Drug-resistant tumour cells lose their drug resistance when exposed to low intensity, low frequency electric pulses for three days. A study published today in the open access journal BMC Cancer reveals that treating drug-resistant tumour cells with electric pulses in vitro restores the cells' ability to take up the anti-cancer drug doxorubicin.
The research group led by Luca Cucullo and Damir Janigro from the Cleveland Clinic Lerner College of Medicine, Ohio, USA exposed rat and human tumour cells to very low intensity (7.5 microamps) 50 Hertz alternating current pulses, with a ten-second interval, for three days in vitro. Such electrical stimulation is known not to damage cells but to decrease the proliferation of tumour cells. The tumour cell lines used overexpress the MDR1 protein, which makes them resistant to anti-cancer drugs such as doxorubicin. Following the three days of electrical stimulation, the cells were exposed to increasing concentrations of doxorubicin for three hours.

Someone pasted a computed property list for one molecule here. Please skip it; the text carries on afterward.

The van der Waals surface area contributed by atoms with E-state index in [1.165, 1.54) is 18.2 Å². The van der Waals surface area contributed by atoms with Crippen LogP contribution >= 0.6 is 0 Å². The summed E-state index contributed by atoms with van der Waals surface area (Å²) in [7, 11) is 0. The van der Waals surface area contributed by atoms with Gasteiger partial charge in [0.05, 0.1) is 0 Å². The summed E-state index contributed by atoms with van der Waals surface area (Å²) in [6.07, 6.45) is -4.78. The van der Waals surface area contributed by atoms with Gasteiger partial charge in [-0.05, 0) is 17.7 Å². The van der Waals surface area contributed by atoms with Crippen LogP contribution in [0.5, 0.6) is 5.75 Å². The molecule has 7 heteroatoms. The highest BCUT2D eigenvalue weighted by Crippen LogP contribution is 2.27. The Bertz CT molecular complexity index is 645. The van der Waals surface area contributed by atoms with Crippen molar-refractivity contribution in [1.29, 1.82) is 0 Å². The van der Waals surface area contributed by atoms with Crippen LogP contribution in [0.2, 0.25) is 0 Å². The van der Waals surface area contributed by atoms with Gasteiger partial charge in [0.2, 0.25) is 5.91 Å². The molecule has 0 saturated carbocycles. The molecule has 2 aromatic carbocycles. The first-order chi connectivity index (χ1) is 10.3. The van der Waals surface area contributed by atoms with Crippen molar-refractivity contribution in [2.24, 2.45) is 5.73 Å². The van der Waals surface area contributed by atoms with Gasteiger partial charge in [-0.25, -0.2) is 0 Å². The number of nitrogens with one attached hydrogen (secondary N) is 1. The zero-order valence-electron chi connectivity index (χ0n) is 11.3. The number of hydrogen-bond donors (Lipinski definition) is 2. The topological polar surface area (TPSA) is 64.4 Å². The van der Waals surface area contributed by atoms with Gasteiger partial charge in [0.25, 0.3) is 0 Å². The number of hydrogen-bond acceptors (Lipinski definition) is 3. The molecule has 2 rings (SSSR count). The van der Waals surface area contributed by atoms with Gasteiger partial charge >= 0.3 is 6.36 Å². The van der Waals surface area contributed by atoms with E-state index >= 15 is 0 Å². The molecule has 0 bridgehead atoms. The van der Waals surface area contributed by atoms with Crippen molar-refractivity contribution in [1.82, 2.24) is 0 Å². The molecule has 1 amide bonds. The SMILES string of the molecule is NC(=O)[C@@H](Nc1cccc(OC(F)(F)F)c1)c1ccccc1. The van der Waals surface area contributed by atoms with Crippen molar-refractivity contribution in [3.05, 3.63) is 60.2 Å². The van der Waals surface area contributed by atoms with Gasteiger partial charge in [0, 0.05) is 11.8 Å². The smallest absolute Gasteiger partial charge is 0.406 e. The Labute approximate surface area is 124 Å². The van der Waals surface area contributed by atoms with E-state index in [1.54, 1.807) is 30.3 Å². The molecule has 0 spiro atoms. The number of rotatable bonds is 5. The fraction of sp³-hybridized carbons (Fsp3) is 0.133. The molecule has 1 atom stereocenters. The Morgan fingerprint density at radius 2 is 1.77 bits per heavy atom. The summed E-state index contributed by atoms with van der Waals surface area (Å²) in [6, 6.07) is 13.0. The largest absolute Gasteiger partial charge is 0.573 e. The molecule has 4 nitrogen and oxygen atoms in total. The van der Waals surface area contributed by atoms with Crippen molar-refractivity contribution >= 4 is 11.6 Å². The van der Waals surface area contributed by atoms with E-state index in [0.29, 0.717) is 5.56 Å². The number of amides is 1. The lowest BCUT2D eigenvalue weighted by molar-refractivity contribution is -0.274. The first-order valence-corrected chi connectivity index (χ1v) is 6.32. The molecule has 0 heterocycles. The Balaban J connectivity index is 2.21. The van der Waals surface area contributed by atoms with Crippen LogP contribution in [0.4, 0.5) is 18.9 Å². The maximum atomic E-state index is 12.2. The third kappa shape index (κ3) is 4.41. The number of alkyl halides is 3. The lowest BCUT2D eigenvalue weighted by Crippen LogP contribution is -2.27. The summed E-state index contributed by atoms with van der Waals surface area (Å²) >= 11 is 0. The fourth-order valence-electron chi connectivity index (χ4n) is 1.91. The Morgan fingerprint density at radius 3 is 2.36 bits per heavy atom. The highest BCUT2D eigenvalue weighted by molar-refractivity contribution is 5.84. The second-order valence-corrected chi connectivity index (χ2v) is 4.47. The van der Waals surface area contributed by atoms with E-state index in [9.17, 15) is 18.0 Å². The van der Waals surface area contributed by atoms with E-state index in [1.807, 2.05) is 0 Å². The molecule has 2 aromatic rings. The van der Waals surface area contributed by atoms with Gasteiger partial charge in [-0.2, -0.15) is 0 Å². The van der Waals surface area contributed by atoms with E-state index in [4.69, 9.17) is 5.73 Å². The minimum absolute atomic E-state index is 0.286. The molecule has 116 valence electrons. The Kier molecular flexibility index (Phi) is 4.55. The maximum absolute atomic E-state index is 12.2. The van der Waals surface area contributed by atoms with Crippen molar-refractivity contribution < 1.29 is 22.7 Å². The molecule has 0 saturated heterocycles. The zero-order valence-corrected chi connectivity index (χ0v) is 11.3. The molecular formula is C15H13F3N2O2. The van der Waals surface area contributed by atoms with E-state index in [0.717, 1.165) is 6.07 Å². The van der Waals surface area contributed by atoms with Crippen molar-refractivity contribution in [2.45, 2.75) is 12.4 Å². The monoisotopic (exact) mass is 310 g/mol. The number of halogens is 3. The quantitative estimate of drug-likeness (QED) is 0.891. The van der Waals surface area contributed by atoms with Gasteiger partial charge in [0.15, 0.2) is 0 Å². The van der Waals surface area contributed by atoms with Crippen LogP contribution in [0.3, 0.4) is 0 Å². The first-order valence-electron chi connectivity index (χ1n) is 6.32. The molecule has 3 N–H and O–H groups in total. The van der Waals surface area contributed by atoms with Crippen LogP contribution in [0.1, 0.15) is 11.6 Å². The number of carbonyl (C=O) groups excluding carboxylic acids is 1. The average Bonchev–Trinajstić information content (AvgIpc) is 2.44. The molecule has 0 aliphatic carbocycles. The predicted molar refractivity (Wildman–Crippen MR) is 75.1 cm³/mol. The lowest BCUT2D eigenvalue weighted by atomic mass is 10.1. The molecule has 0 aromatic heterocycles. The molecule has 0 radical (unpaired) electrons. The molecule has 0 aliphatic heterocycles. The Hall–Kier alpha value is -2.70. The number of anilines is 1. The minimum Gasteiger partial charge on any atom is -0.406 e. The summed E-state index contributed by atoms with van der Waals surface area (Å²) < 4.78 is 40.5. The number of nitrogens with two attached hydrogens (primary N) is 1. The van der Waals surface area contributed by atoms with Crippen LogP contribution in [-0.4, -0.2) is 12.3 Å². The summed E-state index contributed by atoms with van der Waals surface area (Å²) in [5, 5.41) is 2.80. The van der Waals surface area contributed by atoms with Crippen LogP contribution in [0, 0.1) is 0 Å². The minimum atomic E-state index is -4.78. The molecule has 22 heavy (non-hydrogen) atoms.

Janigro et al.'s results show that electrical stimulation led to an increased uptake of doxorubicin, which caused the cells to die, even at low doxorubicin concentrations. Exposing the cells to an electric current was more effective than treating the cells with an MDR1 inhibitor. These findings suggest the potential application of electrical stimulation to improve the efficacy of existing chemotherapeutic treatments.
Reference: Alternating current electrical stimulation enhanced chemotherapy: a novel strategy to bypass multidrug resistance in tumor cells, Damir DJ Janigro, Catalin CP Perju, Vincent VF Fazio, Kerri KLH Hallene, Gabriele GD Dini, Mukesh MKA Agarwal and Luca LC Cucullo BMC Cancer 2006
Materials provided by BioMed Central. Note: Content may be edited for style and length.
Cite This Page: